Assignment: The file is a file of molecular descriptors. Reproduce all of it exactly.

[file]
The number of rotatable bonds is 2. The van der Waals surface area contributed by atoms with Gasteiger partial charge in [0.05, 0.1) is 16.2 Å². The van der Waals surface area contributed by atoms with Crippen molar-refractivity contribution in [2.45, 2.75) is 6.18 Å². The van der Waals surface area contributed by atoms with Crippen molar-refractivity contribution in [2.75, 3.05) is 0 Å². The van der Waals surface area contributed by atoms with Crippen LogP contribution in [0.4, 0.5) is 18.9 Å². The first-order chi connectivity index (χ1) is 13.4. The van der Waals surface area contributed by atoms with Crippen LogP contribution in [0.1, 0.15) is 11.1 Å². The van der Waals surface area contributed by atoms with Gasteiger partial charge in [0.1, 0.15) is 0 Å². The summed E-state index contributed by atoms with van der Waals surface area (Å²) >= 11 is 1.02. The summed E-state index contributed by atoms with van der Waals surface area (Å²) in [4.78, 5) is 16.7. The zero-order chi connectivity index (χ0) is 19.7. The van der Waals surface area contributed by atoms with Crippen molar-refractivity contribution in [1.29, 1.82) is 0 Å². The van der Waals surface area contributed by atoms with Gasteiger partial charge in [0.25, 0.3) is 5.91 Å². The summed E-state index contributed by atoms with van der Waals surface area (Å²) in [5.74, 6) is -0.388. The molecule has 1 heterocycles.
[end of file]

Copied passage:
The number of rotatable bonds is 2. The van der Waals surface area contributed by atoms with Gasteiger partial charge in [0.05, 0.1) is 16.2 Å². The van der Waals surface area contributed by atoms with Crippen molar-refractivity contribution in [2.45, 2.75) is 6.18 Å². The van der Waals surface area contributed by atoms with Crippen molar-refractivity contribution in [2.75, 3.05) is 0 Å². The van der Waals surface area contributed by atoms with Crippen LogP contribution in [0.4, 0.5) is 18.9 Å². The first-order chi connectivity index (χ1) is 13.4. The van der Waals surface area contributed by atoms with Crippen LogP contribution in [0.1, 0.15) is 11.1 Å². The van der Waals surface area contributed by atoms with Gasteiger partial charge in [0.1, 0.15) is 0 Å². The summed E-state index contributed by atoms with van der Waals surface area (Å²) >= 11 is 1.02. The summed E-state index contributed by atoms with van der Waals surface area (Å²) in [4.78, 5) is 16.7. The zero-order chi connectivity index (χ0) is 19.7. The van der Waals surface area contributed by atoms with Crippen molar-refractivity contribution in [1.29, 1.82) is 0 Å². The van der Waals surface area contributed by atoms with Gasteiger partial charge in [0.25, 0.3) is 5.91 Å². The summed E-state index contributed by atoms with van der Waals surface area (Å²) in [5.74, 6) is -0.388. The molecule has 1 heterocycles.